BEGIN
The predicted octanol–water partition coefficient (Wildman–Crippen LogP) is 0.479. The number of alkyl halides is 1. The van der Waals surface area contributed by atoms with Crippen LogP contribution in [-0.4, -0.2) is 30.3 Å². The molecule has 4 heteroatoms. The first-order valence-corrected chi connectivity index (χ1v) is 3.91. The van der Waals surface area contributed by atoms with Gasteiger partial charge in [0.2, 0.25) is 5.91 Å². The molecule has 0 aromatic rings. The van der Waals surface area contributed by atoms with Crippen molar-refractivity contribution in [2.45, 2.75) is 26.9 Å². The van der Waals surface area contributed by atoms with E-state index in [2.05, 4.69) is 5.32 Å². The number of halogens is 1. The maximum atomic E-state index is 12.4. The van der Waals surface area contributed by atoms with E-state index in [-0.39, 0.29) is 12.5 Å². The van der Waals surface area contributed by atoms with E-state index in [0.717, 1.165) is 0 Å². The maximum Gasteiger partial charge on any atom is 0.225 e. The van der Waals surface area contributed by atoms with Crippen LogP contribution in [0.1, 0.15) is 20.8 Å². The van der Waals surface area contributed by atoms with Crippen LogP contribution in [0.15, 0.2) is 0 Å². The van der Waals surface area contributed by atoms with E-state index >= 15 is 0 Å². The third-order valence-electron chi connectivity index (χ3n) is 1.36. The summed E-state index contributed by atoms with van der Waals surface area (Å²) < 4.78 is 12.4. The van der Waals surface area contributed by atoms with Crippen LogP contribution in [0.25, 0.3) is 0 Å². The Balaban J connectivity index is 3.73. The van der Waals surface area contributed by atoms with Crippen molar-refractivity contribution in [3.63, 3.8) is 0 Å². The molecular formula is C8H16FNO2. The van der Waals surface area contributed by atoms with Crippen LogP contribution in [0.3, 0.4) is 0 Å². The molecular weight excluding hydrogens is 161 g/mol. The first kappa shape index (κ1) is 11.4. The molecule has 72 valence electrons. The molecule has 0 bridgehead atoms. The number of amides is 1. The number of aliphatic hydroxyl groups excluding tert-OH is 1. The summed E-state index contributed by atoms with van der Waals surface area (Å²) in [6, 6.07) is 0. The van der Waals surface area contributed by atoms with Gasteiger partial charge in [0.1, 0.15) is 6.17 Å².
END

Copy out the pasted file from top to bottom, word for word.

The predicted octanol–water partition coefficient (Wildman–Crippen LogP) is 0.479. The number of alkyl halides is 1. The van der Waals surface area contributed by atoms with Crippen LogP contribution in [-0.4, -0.2) is 30.3 Å². The molecule has 4 heteroatoms. The first-order valence-corrected chi connectivity index (χ1v) is 3.91. The van der Waals surface area contributed by atoms with Gasteiger partial charge in [0.2, 0.25) is 5.91 Å². The molecule has 0 aromatic rings. The van der Waals surface area contributed by atoms with Crippen molar-refractivity contribution in [2.45, 2.75) is 26.9 Å². The van der Waals surface area contributed by atoms with E-state index in [2.05, 4.69) is 5.32 Å². The number of halogens is 1. The maximum atomic E-state index is 12.4. The van der Waals surface area contributed by atoms with E-state index in [-0.39, 0.29) is 12.5 Å². The van der Waals surface area contributed by atoms with E-state index in [0.717, 1.165) is 0 Å². The maximum Gasteiger partial charge on any atom is 0.225 e. The van der Waals surface area contributed by atoms with Crippen LogP contribution in [0.1, 0.15) is 20.8 Å². The van der Waals surface area contributed by atoms with Crippen LogP contribution in [0.15, 0.2) is 0 Å². The van der Waals surface area contributed by atoms with E-state index >= 15 is 0 Å². The third-order valence-electron chi connectivity index (χ3n) is 1.36. The summed E-state index contributed by atoms with van der Waals surface area (Å²) < 4.78 is 12.4. The van der Waals surface area contributed by atoms with Crippen LogP contribution in [0.25, 0.3) is 0 Å². The Balaban J connectivity index is 3.73. The van der Waals surface area contributed by atoms with Crippen molar-refractivity contribution in [3.63, 3.8) is 0 Å². The molecular formula is C8H16FNO2. The van der Waals surface area contributed by atoms with Crippen LogP contribution in [0.3, 0.4) is 0 Å². The molecular weight excluding hydrogens is 161 g/mol. The first kappa shape index (κ1) is 11.4. The molecule has 72 valence electrons. The molecule has 0 bridgehead atoms. The number of amides is 1. The number of aliphatic hydroxyl groups excluding tert-OH is 1. The summed E-state index contributed by atoms with van der Waals surface area (Å²) in [6, 6.07) is 0. The van der Waals surface area contributed by atoms with Gasteiger partial charge in [0.1, 0.15) is 6.17 Å².